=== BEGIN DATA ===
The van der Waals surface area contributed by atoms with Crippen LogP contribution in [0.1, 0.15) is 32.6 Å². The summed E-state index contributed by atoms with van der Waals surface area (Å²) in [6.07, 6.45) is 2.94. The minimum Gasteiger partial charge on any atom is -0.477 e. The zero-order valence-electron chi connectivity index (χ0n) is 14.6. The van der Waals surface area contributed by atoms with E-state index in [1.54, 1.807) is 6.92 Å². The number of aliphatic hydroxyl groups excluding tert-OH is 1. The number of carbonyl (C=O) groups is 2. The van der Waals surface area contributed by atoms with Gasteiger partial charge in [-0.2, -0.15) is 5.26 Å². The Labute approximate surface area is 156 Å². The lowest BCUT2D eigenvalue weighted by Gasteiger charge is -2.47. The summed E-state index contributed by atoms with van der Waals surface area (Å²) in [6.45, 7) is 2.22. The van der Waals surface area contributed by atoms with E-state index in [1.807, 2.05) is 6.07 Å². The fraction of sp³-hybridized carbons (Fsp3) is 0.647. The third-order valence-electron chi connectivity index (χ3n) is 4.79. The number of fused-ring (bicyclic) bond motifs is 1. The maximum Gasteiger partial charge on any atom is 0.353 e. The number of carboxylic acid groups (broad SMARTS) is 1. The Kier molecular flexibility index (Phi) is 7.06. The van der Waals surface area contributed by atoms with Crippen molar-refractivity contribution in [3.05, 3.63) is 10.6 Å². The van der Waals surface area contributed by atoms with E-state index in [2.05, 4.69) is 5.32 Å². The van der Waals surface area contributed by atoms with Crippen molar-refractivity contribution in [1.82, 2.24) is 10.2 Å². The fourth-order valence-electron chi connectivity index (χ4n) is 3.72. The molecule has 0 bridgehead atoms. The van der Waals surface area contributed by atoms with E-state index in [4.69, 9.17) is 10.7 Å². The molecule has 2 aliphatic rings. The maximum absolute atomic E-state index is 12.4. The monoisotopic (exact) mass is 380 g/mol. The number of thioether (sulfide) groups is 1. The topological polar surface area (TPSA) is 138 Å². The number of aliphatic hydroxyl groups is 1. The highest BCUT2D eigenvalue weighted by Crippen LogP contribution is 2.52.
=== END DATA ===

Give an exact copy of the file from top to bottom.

The van der Waals surface area contributed by atoms with Crippen LogP contribution in [0.1, 0.15) is 32.6 Å². The summed E-state index contributed by atoms with van der Waals surface area (Å²) in [6.07, 6.45) is 2.94. The minimum Gasteiger partial charge on any atom is -0.477 e. The zero-order valence-electron chi connectivity index (χ0n) is 14.6. The van der Waals surface area contributed by atoms with E-state index in [1.54, 1.807) is 6.92 Å². The number of aliphatic hydroxyl groups excluding tert-OH is 1. The number of carbonyl (C=O) groups is 2. The van der Waals surface area contributed by atoms with Gasteiger partial charge in [-0.2, -0.15) is 5.26 Å². The Labute approximate surface area is 156 Å². The lowest BCUT2D eigenvalue weighted by Gasteiger charge is -2.47. The summed E-state index contributed by atoms with van der Waals surface area (Å²) in [6.45, 7) is 2.22. The van der Waals surface area contributed by atoms with E-state index in [1.807, 2.05) is 6.07 Å². The fraction of sp³-hybridized carbons (Fsp3) is 0.647. The third-order valence-electron chi connectivity index (χ3n) is 4.79. The number of fused-ring (bicyclic) bond motifs is 1. The maximum Gasteiger partial charge on any atom is 0.353 e. The number of carboxylic acid groups (broad SMARTS) is 1. The Kier molecular flexibility index (Phi) is 7.06. The van der Waals surface area contributed by atoms with Crippen molar-refractivity contribution in [3.05, 3.63) is 10.6 Å². The van der Waals surface area contributed by atoms with E-state index in [2.05, 4.69) is 5.32 Å². The van der Waals surface area contributed by atoms with Crippen molar-refractivity contribution in [1.82, 2.24) is 10.2 Å². The fourth-order valence-electron chi connectivity index (χ4n) is 3.72. The molecule has 0 bridgehead atoms. The van der Waals surface area contributed by atoms with E-state index in [4.69, 9.17) is 10.7 Å². The molecule has 2 aliphatic rings. The maximum absolute atomic E-state index is 12.4. The monoisotopic (exact) mass is 380 g/mol. The number of thioether (sulfide) groups is 1. The topological polar surface area (TPSA) is 138 Å². The number of aliphatic hydroxyl groups is 1. The highest BCUT2D eigenvalue weighted by Crippen LogP contribution is 2.52.